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September 2009


DIRT

The Shapely Garden
by Dianne Benson

DEFINED FORMS AND PLAYS ON VOLUME CREATE LANDSCAPES WITH DEPTH AND TEXTURE

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Even though this summer has been particularly slug-infested, rain-drenched and deer-ravaged, the looming end of the season always comes as a shock. The best part of the end, though, is that it puts us right back at the beginning. The ever-hopeful gardening cycle thrives on renewal. I always consider autumn the instigation of spring because there will be nothing to look forward to then if you don't think and act now. Fall is the perfect time to reshape your garden. That can mean anything from carving new paths to bringing in fresh light by climbing up trees and turning an ordinary, if not dismal, woodsy-looking shrub into a thing that at least approaches beauty.

With the exception of the fabulous autumn bloomers—beautyberry, vitex and lespedeza, to name a few of the best—there is no better time to invigorate your garden with creative pruning. Not pruning to get rid of dead, weighty or crooked branches, nor is it the sort of pruning you do to invigorate growth, but pruning to individualize and revamp your garden.

The most obvious of the ornamental pruning techniques is, of course, topiary—the Edward Scissorhands-y, often elaborate technique by which trees and shrubs are clipped into statues or form mazes and patterns. An art unto itself, topiary is rooted in and identified with the English and sits high among their gardening obsessions.

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I find myself much more enchanted by (and capable of) Niwaki—the Japanese technique of sculpting garden trees. Both require nimbleness, perseverance, dexterity and, most of all, patience. But while topiary is a design style that is imposed upon overgrown (purposefully) trees and shrubs and usually takes the form of globes, domes, obelisks or—most delightfully—animals, Niwaki is about making the best of what you've got without necessarily being an artist or having the patience of a saint. It has everything to do with coaxing from the tree its natural and essential characteristics and emphasizing them.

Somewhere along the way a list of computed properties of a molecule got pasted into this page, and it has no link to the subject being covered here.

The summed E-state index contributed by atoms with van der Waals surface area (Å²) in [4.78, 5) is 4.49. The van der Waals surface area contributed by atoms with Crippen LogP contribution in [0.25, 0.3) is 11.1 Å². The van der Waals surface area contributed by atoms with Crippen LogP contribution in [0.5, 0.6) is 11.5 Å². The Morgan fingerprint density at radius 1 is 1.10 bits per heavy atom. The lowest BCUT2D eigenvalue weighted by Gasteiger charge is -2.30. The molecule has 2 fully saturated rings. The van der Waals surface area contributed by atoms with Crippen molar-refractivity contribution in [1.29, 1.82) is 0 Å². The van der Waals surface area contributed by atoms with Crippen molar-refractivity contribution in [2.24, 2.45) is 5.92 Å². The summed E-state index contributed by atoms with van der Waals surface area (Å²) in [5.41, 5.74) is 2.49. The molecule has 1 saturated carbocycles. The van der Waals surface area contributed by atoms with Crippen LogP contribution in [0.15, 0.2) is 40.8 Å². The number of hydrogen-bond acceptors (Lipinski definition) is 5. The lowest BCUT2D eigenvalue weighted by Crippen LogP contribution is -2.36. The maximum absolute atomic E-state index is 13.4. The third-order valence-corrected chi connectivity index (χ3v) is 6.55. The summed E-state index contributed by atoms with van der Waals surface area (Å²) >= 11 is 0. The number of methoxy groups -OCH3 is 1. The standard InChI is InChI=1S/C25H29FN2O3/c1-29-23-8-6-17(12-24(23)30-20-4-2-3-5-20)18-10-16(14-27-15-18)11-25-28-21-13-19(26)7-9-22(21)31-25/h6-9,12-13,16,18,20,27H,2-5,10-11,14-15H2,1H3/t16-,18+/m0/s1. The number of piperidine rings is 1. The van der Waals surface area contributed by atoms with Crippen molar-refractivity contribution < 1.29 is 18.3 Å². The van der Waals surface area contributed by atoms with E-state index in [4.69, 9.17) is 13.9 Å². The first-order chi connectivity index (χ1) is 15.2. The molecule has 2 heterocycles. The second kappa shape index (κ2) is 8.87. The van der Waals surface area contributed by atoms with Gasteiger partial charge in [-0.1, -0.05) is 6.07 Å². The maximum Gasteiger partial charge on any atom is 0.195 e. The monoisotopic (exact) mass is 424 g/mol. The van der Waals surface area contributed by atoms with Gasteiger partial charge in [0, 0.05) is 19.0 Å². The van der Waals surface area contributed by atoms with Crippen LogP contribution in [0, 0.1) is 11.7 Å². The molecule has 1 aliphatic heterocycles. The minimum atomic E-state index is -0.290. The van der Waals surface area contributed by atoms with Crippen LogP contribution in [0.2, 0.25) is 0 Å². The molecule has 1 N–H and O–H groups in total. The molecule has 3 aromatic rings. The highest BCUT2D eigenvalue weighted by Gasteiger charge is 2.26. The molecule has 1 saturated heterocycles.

Creating the "floating cloud" look is an especially popular Japanese practice that can be achieved by merely eradicating all the interior leaves and eliminating branches until the tree's structure begins to make a picture and the foliage takes shape at the end of the branches. While topiary is more or less confined to boxwood, privet and yew (dense evergreens that produce small leaves and needles), the coaxing of hidden beauty out of a scraggly hemlock by giving it a haircut or turning a drippy weeping cherry or birch into a Giverny-like umbrella are relatively easy tasks accomplished by the persistent evening-up of the down-drooping irregular branch tips into a sort of "Dutch Boy." Plants as dissimilar as azalea and bamboo happily take to being flattened, orbed and tiered—oaks, pines and willows, too. There are some garden classics that respond giddily to plucky pruning and make great tree forms like the now-blooming hibiscus syriacus or 'Rose of Sharon.' Clipping off all the lower branches and thinning out the uppers can turn a boring, inelegant shrub often into an impressive small tree. This is the easiest mode of decorative pruning and it's called, aptly, "standardizing."

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Specific-crazy and detail-mad, the Japanese have a whole host of implements, such as special tripod ladders, and a huge array of special knives, saws and scissors. But you really only need a Felco, a good clipper, time (it can be extremely relaxing and a great project) and a jog of your own imagination. Long gloves (often called rose gloves) are essential for reaching deep into the main trunks of well-established trees and working your way out.

Whether it's deer-ravaging that needs to be camouflaged, some tired old trees to rejuvenate or an overgrown herb garden (especially rosemary and thyme) to re-imagine, don't be afraid. Most anything you cut off grows back, anyway, and those missing branches will suddenly become such an enhancement that you will begin to see your whole garden differently. Whether you think of it as pruning or living sculpture—happy autumn snipping.

ENJOY GREAT DESIGN

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